Conventional biliary anatomy is seen in approximately 60–70% of the population (Figures 14,15) (95-99). This describes a right hepatic duct (RHD), comprised of an anterior right hepatic duct (ARHD) draining segments V and VIII and a posterior right hepatic duct (PRHD) draining segments VI and VII, joining with a left hepatic duct (LHD) which drains segments II, III and IV to form a common hepatic duct (CHD). Segment I drains into the more central segments of the LHD or RHD. The cystic duct then joins with the CHD to form the common bile duct (CBD). Biliary duct complications occur in 10–25% of recipients and up to 1.8% of donors (85,100). The risk of biliary complications is increased with the number of anastomoses, HA thrombosis and small hepatic duct caliber (101,102). Bile duct strictures are the most common recipient complication in LT, causing around 40% of all biliary complications, and are seen in up to 5% of deceased donor LT and between 7.4–60% of LDLT depending on the type of donor hepatectomy performed (103). Normal anatomy allows for an uncomplicated single duct-to-duct anastomosis but appropriate pre-operative donor evaluation and tailored surgical techniques allow for the risk of biliary complications to be minimized (104). The relevant biliary anatomy variants are described in Table 7.
Often overlooked in the overall liver donor evaluation process is the importance of effective, accurate, reproducible and succinct communication of the radiologist’s findings to the transplant surgeon and hepatologist. To facilitate this process, the use of structured reporting can be of benefit, providing for effective communication and referring physician satisfaction (105,106). This also helps to ensure that all relevant information is included in reports, reduces the risk for oversights or errors and ensures that critical findings are conveyed to the referrer (107-109).
Achieving normoglycemia in insulin-dependent diabetic patients is the primary indication for pancreas transplant (PT), first performed in 1966, with the secondary benefit of limiting the sequelae of uncontrolled diabetes, such as diabetic nephropathy and retinopathy (110-112). While not performed as frequently as LTs, PTs are increasingly performed with 213 performed in the United States in 2017 compared to 78 in 1988, all of which were from deceased donors (7). 75% of PTs are performed simultaneously with kidney transplants, known as simultaneous pancreas-kidney (SPK) transplants, with pancreas after kidney (PAK) transplants and pancreas transplants alone (PTA) making up the remainder with 18% and 7% respectively (113). Given the lack of living donors, imaging plays no formal role in pre-transplant donor evaluation, with intra-operative appraisal by the transplant surgeon the most important assessment (114). However in limited situations, prior imaging of a deceased donor may be available for review and knowledge of the surgical techniques used and salient vascular anatomy may be beneficial if the radiologist’s opinion is sought (Figure 16). The graft can also be assessed for fibrosis, fatty infiltration and calcification.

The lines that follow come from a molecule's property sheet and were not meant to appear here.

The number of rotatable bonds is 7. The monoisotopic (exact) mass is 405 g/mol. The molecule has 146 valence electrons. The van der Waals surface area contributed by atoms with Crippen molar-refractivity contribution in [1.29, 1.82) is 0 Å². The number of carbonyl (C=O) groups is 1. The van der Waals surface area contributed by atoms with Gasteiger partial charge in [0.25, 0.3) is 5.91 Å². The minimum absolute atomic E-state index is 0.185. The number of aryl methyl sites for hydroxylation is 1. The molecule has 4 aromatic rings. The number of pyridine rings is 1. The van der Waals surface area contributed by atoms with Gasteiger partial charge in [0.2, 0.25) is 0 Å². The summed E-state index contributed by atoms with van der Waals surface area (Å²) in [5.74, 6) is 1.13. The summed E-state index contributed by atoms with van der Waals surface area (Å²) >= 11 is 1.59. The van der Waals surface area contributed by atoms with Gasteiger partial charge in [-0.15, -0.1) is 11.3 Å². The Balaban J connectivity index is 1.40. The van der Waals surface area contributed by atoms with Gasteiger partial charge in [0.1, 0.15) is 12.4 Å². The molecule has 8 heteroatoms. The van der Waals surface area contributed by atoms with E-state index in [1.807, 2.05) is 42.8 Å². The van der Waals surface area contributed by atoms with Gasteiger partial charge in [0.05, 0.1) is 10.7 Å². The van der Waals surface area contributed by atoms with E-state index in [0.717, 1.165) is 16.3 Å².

The donor pancreas is procured with the adjacent duodenal stump including the ampulla of Vater and local vasculature, as well as the donor common, internal and external iliac arteries in continuity, to allow the creation of an arterial Y graft (115). The Y graft is used to anastomose the donor superior mesenteric artery (SMA) to the donor external iliac artery to supply the pancreatic head, and the internal iliac artery to the splenic artery to supply the pancreatic body and tail. The donor common iliac artery is then anastomosed to a recipient common or external iliac artery to facilitate arterial blood supply to the graft. The donor portal vein is also resected intact to facilitate superior mesenteric and splenic vein drainage, and this is anastomosed to the recipient superior mesenteric vein (SMV) or an iliac vein in portal or systemic venous techniques respectively (116-118).
The two most prevalent surgical techniques in use currently include systemic venous-enteric exocrine drainage (Figure 17A), where the donor portal vein and recipient common or external iliac vein are anastomosed for systemic venous drainage while the donor duodenum is anastomosed to a recipient jejunal loop to allow for exocrine drainage and portal venous-enteric drainage (Figure 17B) where the donor portal vein is anastomosed to the recipient SMV. Rarely used is the bladder drainage of the donor duodenum (Figure 17C), given the complications associated with fluid and bicarbonate loss in the urine and cystitis secondary to the pancreatic enzymes effect in the bladder (116-119).
As a result, it may be of some benefit to the radiologist’s surgical colleagues if it is possible to establish the patency of the relevant arterial and venous structures on prior imaging, as well as the infrequent presence of relevant SMA variant anatomy, such as a common origin of the celiac trunk and SMA (120).
Imaging plays a critical role in the evaluation of liver donors prior to transplantation allowing for assessment of hepatic parenchymal, biliary and vascular anatomy. Adequate knowledge and understanding of these anatomic considerations is required for radiologists to provide precise information to the surgeons for preoperative planning to enable successful transplantation.
Conflicts of Interest: The authors have no conflicts of interest to declare.